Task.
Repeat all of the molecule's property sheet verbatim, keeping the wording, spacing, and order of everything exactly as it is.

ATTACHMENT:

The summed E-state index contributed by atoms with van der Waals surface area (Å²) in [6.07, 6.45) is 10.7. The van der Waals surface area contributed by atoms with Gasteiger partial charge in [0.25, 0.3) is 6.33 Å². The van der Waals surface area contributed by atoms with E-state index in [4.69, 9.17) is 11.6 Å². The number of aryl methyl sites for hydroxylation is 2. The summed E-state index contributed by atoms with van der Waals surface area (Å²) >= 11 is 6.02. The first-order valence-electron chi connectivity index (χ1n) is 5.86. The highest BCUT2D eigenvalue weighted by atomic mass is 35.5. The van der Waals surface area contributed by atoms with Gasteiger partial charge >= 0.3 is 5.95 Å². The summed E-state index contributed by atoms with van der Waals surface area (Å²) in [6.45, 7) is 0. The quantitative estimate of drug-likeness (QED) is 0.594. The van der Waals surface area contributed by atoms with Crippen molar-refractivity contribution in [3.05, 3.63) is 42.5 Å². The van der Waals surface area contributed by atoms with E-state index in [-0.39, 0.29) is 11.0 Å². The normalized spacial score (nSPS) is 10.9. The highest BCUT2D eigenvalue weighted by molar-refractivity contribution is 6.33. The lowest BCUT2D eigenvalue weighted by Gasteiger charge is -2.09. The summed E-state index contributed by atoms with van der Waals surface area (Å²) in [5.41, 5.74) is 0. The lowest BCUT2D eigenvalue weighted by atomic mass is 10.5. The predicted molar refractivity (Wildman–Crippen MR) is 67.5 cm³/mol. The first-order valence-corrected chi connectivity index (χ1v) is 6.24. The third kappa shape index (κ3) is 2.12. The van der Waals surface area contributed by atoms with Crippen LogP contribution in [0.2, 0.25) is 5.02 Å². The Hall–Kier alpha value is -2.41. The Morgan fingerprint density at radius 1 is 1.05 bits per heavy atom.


The summed E-state index contributed by atoms with van der Waals surface area (Å²) in [6.07, 6.45) is 10.7. The van der Waals surface area contributed by atoms with Gasteiger partial charge in [0.25, 0.3) is 6.33 Å². The van der Waals surface area contributed by atoms with E-state index in [4.69, 9.17) is 11.6 Å². The number of aryl methyl sites for hydroxylation is 2. The summed E-state index contributed by atoms with van der Waals surface area (Å²) >= 11 is 6.02. The first-order valence-electron chi connectivity index (χ1n) is 5.86. The highest BCUT2D eigenvalue weighted by atomic mass is 35.5. The van der Waals surface area contributed by atoms with Gasteiger partial charge >= 0.3 is 5.95 Å². The summed E-state index contributed by atoms with van der Waals surface area (Å²) in [6.45, 7) is 0. The quantitative estimate of drug-likeness (QED) is 0.594. The van der Waals surface area contributed by atoms with Crippen molar-refractivity contribution in [3.05, 3.63) is 42.5 Å². The van der Waals surface area contributed by atoms with E-state index in [-0.39, 0.29) is 11.0 Å². The normalized spacial score (nSPS) is 10.9. The highest BCUT2D eigenvalue weighted by molar-refractivity contribution is 6.33. The lowest BCUT2D eigenvalue weighted by Gasteiger charge is -2.09. The summed E-state index contributed by atoms with van der Waals surface area (Å²) in [5.41, 5.74) is 0. The lowest BCUT2D eigenvalue weighted by atomic mass is 10.5. The predicted molar refractivity (Wildman–Crippen MR) is 67.5 cm³/mol. The first-order valence-corrected chi connectivity index (χ1v) is 6.24. The third kappa shape index (κ3) is 2.12. The van der Waals surface area contributed by atoms with Crippen LogP contribution in [0.2, 0.25) is 5.02 Å². The Hall–Kier alpha value is -2.41. The Morgan fingerprint density at radius 1 is 1.05 bits per heavy atom.